Lindsay Duncan and Hilton McRae reveal the full depths of The Dance of Death’s ambiguity in production that is funny and strangely touching. Directed by the Arcola’s own Mehmet Ergen, the couple – married in real life – interact with a naturalness that takes the edge off their barbed attacks on one another, even as they push one another further and further and, almost, over the edge.
August Strindberg’s The Dance Of Death from 1900 has been credited with prefiguring the works of Beckett, Ionesco, Pinter and most notably provided a template for Edward Albee’s Who’s Afraid Of Virginia Woolf? However, in its latest incarnation at the Arcola in Hackney, which is the culmination of a tour started in May, I was forcibly reminded of the dynamic evoked by Noel Coward’s Private Lives – but with far fewer laughs.
Actress Emily Bruni spoke to Emma Clarendon about starring in Psychodrama at Never For Ever from 21-31 January 2021.
Donald Margulies’ The Model Apartment is a typical choice for the Ustinov, a work whose meaning and its overall effect will continue to burrow under the surface of its audience members for weeks to come.
Characterisation from each member of the cast felt natural, beautifully synchronised and there’s a strong sense of unity amongst the ensemble – even when characters’ paths are divided.
Two rarely seen short plays by Steven Berkoff are professionally performed together for the first time in this much-anticipated West End premiere. LUNCH and, written 20 years later, its sequel THE BOW OF ULYSSES are both set at the seaside where a couple first passionately collide and, decades later, sit reflecting on their wasted life […]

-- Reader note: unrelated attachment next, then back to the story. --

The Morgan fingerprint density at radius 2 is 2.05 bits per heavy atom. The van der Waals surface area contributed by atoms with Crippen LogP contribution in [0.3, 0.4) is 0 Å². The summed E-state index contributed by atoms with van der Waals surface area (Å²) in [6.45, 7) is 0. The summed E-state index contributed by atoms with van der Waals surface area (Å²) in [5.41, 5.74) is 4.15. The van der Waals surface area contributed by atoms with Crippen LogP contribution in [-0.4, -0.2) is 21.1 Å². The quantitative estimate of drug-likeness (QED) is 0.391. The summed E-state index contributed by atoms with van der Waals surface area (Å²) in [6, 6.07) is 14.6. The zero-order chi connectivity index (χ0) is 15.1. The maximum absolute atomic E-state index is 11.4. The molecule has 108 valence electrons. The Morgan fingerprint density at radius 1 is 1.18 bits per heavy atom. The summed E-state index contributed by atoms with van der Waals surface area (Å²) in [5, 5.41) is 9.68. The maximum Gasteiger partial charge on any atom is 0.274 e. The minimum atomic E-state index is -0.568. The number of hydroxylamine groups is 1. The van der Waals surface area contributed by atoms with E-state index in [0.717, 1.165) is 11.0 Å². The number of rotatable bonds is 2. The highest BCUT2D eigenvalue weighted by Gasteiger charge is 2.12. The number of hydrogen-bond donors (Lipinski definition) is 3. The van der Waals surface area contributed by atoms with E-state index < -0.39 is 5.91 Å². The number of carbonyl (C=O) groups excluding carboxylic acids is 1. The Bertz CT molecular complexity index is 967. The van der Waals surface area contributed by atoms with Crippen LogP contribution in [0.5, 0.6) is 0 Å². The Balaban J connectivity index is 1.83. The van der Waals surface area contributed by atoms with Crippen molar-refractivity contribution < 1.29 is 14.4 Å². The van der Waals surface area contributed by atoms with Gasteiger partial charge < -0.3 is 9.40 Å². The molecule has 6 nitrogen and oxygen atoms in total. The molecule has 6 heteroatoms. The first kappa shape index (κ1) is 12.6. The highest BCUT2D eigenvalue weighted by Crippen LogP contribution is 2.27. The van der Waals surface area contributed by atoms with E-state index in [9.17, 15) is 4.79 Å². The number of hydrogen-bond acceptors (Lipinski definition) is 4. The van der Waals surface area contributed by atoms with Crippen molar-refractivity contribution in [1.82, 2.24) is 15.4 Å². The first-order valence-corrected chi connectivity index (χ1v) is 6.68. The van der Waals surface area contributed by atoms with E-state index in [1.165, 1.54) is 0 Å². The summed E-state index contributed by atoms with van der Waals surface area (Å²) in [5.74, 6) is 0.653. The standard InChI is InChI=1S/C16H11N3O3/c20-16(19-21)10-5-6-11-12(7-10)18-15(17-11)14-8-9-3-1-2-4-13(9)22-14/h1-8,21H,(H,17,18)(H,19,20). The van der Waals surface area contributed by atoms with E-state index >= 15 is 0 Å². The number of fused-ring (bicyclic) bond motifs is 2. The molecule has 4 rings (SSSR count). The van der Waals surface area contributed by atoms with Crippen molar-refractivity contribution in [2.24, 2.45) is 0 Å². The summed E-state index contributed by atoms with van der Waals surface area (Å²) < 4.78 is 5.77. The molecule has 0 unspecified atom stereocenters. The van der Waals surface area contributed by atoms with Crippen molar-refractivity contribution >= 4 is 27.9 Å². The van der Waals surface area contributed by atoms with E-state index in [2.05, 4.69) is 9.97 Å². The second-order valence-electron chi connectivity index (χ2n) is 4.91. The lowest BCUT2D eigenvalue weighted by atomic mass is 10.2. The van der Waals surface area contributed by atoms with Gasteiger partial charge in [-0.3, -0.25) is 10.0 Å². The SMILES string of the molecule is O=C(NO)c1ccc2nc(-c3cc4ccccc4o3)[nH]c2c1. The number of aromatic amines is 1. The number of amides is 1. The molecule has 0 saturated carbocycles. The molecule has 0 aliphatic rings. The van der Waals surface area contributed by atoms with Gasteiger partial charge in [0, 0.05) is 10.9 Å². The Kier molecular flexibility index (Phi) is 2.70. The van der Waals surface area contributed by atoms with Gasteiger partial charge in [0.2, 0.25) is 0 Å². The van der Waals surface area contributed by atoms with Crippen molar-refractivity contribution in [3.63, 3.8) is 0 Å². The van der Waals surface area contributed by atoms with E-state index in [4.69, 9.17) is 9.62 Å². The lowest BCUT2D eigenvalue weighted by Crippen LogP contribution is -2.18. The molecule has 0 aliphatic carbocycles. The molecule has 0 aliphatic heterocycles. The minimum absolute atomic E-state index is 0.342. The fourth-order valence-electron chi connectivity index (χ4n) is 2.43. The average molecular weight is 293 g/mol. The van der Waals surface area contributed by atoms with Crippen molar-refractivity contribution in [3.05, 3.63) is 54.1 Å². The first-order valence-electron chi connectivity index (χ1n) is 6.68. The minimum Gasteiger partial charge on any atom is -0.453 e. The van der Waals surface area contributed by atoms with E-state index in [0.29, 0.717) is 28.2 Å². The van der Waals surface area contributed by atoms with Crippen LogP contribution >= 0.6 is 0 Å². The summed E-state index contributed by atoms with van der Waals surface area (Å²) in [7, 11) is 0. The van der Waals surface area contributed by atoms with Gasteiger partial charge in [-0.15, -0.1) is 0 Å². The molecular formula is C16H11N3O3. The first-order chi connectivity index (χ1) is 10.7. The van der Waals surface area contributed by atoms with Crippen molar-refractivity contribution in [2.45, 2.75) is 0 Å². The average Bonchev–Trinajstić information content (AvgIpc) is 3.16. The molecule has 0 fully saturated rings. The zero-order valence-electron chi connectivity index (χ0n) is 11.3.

Steven Berkoff’s plays are curious examinations of one couple’s relationship from when they first met, then fast forwarding to twenty years later but strongly brought to life by Emily Bruni and Shaun Dooley’s performances.
It’s a series of observations and inner thoughts spoken aloud. This is how it made me feel, it was as if I was a fly on the wall, that I was party to the inner wants and dreams of two people meeting.
In a powerfully devastating and unrelentingly humorous look at the dark and unspoken truths manifest in the psyches of men and women after decades spent together in a relationship, the double header of Steven Berkoff’s Lunch and The Bow of Ulysses at Trafalgar Studios is gripping theatre that will possibly provide less than comfortable cab rides home for some of the couples in the audience.
There’s something instantly inviting about the bench on the seaside pier where average Tom meets average Mary and the crash of the waves under the boardwalk echoes the crash of the noisy internal monologues through which they convince themselves to first connect.
City Stories returns to London for two nights only on 20 and 21 October 2016. A suite of short plays set to music, the fully-titled City Stories: Tales of Love and Magic in London is a sequence of interwoven love stories written and directed by award-winning playwright James Phillips in an ode to our beloved capital.
Shaun Dooley and Emily Bruni are to star in a major West End season of Steven Berkoff one-act plays, Lunch and The Bow of Ulysses, directed by Nigel Harman at Trafalgar Studios in October.